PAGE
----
- Advise to prepare the visit well: why go to the doctor / dentist / pharmacy? what do you want to tell, what do you want to ask? what do you want to be discussed? for which complaint do you want to be treated?
- It may be useful to organize a discussion afternoon or evening about what migrants expect from GPs and pharmacies and how things actually work out in practice; in practices in which it was organized, mutual understanding arose; success factor in such a meeting is the deployment of a contact from the migrant community
4. Care in the Netherlands
- Explain the treatment of complaints in the Netherlands and that fewer medicines are prescribed here and certainly fewer injections than in many other countries
- Getting medication is often difficult to understand; a patient who does not receive medication often does not feel taken seriously or discriminated against: referring to films in which asylum seekers give an explanation about this (asylum seeker and self-care. Less often is better http://www.stichtingufa.nl/)
In the consulting room / treatment room / at the desk
- If the language is a stumbling block, then advise to take someone who speaks Dutch well
- Realize that certain topics and words evoke shame, for example certain psychiatric disorders, such as schizophrenia, depression or delirium, but also symptoms such as constipation, stool, vomiting, urinary problems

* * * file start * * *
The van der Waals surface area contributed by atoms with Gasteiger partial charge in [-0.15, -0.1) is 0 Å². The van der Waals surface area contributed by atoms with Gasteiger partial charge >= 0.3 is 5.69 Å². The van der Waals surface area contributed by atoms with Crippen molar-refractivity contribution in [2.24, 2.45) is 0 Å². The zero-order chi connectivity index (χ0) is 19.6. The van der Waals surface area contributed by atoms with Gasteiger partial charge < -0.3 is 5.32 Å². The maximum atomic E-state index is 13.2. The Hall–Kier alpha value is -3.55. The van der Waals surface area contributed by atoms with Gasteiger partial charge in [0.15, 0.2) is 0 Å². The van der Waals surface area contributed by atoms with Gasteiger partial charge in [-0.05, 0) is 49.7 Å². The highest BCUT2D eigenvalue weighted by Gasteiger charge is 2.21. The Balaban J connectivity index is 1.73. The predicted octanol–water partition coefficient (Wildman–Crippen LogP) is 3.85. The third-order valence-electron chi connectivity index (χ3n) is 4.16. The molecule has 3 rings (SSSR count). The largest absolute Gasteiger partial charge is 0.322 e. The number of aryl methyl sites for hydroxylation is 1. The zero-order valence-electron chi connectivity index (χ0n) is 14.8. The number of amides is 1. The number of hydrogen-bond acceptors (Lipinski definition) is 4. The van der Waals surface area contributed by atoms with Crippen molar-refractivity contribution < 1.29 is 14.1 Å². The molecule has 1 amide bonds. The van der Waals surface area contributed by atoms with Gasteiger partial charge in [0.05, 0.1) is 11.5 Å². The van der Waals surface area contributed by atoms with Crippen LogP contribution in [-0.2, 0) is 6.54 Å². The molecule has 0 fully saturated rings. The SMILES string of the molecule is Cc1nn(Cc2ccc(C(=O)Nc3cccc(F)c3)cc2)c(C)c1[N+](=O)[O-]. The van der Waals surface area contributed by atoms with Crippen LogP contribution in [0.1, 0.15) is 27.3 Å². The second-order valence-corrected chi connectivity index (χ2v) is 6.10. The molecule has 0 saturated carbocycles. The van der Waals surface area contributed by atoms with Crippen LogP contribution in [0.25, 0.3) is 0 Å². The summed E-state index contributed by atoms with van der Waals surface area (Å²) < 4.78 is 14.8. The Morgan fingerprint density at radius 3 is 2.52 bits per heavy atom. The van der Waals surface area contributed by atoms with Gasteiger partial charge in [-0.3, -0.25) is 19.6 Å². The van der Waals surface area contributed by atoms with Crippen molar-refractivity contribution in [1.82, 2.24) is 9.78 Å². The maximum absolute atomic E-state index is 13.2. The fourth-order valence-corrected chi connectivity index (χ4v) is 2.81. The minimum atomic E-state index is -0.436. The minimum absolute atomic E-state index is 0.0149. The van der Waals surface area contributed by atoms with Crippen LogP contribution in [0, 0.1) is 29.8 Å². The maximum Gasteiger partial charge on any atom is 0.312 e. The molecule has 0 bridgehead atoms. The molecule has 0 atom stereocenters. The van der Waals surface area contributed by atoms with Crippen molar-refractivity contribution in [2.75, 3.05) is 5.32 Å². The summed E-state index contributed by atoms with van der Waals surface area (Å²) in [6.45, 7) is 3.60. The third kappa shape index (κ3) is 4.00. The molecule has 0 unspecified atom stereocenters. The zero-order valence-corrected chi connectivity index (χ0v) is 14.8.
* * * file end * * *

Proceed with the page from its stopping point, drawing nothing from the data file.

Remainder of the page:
- If sensitive topics need to be discussed, explain that it is necessary to be able to help well; ask to indicate the location of the complaint on an image
- Use simple words (vomit, pee, poo); use these words first, then the patient can join and refer to it
|History||- Pay attention to migration history and its impact on health|
|Views, support and obstacles||
- Ask for habits and opinions, especially if you give advice ('what do you think?' or 'is that difficult for you?' or directly: 'how do you view this from your culture?')
- Involve the cultural background with advice on lifestyle (smoking, feeding, exercise)
- Ask if the patient receives support from his cultural community when he asks for care, for example in case of psychological complaints or in the case of dementia of a (clean) parent
- Ask whether the patient experiences obstacles or support from his environment to adjust his lifestyle
- Advise your advice on the views and possibilities of your patient and his environment and discuss possible solutions together; ask Muslims for example how they handle medication and dietary advice for diabetes during Ramadan
- Sometimes it is possible to call in a care consultant with the same migration background; it supports the patient in preparing the visit (clarifying the request for help and expectations) and during the visit (supporting the communication)
- Use national or local projects and materials that have been developed for this purpose, for example material from the Slotervaart hospital about diabetes and Ramadan, and medication use during Ramadan
- Check whether there are educational projects; group education is sometimes a motor for support from the community
How you can deal with situations in which (a lot of) family comes along, you can read in the next box.